Friday, September 18, 2009

5 Unavoidable Truths In Life

I just read the following on a blog and thought I'd pass it along. Good food for thought.

I read once that there are 5 unavoidable truths in life, 5 things that we will experience again and again during our tenure on planet earth.
  1. Everything changes and ends

  2. Things do not always go according to plan

  3. Life is not always fair

  4. Pain is a part of life

  5. People are not loving and loyal all the time

In response, a reader of the blog replied:

Here are the arguments to your five truths:
  1. So enjoy it.

  2. So change plans.

  3. So ensure that you are.

  4. So don't cause it.

  5. So you must be.

It's 1943 all over again.

I have a little high school chemistry textbook from before my time: "Visualized Chemistry", by William Lemkin, copyright 1938 and 1943. Apparently one of the revisions made to create the 1943 edition was a new chapter entitled "Chemistry in Warfare". Today I noticed this paragraph in that chapter:

Bombing Raids on Our Cities. In attempting to bomb one of our great coastal cities such as New York or San Francisco, the enemy would not be likely to use heavy demolition bombs. This does not seem practical because of the great distances which would have to be flown to and from the objective, and the limited number of such bombs that can be carried even by the largest type of bombing plane in use today. It is the belief of military experts that any attack on our great cities would be more in the nature of a "token" assault. The chief object of such a bombing foray would be not so much to cause really thorough and widespread destruction as to disrupt the normal industrial routine, to create fear and panic, and in general to undermine the morale of the populace. For such "token" bombings, the enemy would be likely to use some fragmentation bombs, together with a large number of small and mekium sized demolition bombs, and above all, veritable showers of fire-producing chemicals.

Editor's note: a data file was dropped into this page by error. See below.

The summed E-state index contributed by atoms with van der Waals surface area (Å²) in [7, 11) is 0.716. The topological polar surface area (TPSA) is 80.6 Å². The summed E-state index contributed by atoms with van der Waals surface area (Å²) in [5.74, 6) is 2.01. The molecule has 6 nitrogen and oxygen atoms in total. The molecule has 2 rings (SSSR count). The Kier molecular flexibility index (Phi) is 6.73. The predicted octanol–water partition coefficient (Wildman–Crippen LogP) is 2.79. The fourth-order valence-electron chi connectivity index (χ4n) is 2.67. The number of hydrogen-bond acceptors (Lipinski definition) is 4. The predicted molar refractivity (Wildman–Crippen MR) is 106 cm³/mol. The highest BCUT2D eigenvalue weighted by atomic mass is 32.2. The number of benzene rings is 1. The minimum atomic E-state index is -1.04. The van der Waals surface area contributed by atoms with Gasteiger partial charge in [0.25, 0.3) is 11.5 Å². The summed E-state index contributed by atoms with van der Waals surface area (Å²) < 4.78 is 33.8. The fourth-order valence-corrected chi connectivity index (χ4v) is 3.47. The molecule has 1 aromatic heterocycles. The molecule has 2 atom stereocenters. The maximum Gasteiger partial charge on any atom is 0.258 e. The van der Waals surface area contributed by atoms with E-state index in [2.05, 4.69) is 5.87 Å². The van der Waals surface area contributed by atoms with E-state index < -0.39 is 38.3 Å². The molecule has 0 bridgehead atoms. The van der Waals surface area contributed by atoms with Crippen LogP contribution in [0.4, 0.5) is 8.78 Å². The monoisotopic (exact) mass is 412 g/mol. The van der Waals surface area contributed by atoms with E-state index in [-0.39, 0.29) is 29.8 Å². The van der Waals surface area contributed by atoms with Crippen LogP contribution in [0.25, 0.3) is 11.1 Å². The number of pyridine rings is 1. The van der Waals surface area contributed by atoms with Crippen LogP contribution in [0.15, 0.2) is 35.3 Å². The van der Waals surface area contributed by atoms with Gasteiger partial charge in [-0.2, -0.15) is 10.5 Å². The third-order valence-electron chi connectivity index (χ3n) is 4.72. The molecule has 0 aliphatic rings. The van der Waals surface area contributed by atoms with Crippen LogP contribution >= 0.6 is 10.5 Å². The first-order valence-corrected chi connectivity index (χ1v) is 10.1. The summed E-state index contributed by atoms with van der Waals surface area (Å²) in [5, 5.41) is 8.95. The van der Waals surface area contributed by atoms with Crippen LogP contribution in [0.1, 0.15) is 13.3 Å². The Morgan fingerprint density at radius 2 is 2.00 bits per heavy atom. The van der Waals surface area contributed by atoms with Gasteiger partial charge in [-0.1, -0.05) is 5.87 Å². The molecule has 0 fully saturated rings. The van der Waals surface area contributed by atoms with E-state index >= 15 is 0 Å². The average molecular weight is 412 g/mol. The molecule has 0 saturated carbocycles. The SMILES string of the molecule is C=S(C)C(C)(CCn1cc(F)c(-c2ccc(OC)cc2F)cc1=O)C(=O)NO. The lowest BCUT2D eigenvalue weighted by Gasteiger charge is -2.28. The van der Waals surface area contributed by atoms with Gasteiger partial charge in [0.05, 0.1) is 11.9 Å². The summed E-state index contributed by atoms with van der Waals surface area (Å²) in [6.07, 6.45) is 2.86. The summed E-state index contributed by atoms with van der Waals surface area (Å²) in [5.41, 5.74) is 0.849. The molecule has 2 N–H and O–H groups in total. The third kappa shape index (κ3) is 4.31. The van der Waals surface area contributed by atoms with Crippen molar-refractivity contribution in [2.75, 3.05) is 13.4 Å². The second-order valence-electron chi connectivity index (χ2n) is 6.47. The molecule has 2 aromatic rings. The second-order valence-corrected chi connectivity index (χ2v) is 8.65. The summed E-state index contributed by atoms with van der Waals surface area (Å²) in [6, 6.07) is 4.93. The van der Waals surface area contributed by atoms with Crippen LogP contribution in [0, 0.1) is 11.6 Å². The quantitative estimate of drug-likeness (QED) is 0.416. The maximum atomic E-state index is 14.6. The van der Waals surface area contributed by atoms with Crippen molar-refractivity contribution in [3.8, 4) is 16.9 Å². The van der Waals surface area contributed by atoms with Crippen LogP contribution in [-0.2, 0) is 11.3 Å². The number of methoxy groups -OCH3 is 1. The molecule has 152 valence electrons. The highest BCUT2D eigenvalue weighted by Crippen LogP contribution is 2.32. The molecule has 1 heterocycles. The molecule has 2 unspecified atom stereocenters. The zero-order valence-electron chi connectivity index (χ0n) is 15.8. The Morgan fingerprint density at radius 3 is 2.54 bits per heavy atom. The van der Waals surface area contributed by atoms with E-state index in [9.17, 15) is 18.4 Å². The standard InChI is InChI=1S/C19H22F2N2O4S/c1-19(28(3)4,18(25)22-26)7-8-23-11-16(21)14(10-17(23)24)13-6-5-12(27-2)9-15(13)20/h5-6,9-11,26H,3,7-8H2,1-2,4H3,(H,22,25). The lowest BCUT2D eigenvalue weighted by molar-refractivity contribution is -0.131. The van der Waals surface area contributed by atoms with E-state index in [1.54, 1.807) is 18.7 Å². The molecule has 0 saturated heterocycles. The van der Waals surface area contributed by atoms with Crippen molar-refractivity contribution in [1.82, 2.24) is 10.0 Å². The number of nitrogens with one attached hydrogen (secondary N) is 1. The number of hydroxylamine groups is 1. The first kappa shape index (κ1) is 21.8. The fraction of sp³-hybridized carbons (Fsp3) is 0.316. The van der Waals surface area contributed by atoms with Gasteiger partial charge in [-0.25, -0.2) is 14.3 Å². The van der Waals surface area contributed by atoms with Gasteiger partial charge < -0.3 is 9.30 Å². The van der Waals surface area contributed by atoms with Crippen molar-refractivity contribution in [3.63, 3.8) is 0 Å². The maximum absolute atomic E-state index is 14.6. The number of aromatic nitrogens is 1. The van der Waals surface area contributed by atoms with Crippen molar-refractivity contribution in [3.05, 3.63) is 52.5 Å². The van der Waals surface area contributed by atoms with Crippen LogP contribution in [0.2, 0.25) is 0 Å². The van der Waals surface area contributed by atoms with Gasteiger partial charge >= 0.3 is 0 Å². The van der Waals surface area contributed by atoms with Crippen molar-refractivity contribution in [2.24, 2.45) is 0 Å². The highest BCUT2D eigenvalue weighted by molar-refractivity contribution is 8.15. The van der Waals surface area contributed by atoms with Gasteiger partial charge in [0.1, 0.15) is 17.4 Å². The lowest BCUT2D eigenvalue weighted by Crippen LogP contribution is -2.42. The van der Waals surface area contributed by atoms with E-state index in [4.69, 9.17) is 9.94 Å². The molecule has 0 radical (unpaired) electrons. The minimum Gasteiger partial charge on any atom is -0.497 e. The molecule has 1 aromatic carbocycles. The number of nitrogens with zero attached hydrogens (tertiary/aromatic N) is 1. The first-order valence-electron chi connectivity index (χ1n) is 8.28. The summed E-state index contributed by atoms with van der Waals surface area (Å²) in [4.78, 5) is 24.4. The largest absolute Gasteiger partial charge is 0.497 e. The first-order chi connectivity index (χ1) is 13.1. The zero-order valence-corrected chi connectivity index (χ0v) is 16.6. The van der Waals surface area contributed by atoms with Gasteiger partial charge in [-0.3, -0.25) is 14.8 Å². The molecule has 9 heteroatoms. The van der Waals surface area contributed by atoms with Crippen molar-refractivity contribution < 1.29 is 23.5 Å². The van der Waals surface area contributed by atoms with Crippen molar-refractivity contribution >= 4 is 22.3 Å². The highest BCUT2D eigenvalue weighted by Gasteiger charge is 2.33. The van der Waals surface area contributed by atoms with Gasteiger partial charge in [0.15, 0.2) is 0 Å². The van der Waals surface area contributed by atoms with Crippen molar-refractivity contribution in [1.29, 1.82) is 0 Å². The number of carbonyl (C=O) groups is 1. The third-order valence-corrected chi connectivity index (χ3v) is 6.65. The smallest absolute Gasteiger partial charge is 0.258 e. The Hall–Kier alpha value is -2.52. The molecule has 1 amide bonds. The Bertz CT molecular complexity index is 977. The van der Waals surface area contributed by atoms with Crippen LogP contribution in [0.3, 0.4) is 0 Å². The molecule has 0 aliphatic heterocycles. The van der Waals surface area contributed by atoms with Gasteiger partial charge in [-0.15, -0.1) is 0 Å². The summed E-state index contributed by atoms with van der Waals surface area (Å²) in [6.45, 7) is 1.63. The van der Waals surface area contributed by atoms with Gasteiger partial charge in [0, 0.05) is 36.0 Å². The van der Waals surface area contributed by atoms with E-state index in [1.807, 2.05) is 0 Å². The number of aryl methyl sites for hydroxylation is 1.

The above way of thinking was overshadowed for a long time by the development of atomic bombs and hydrogen bombs, and by the later development and deployment of ICBM missiles that could deliver them directly and quickly. But with the end of the Cold War and a stand-down of the mutual ICBM threat, this 1943 paragraph has new relevance when you view it in light of the 9/11 attack on New York. What wasn't forseen was that such a "token" assault would be carried out not by an enemy's bombs or bombers, but by the enemy's innovative use of our own civilian airplanes, filled to the brim with those "fire-producing chemicals".

Moral: Don't dismiss old wisdom without re-evaluating its relevance in a changing world. That's one reason we teach history.

Friday, September 4, 2009

Six Letters

They are coming for me, slowly.
I can feel it in my soul.
Sharp-tongued stick men
Scraping stilt legs against dry leaves
In the dull fog of the night.
Each has his list
Of all the crimes I've committed
Written in stick-figure alphabets
That wave their tiny arms
And carry torches.
"The evidence is overwhelming!"
The men and their lists proclaim
As they ring my ruined hovel.
They put me into their hard-edged cart
Of thick black lines and polygon wheels
And silently take me away.
Of course. Here's a stick-figure gallows.
Someone says "G"
And my head appears.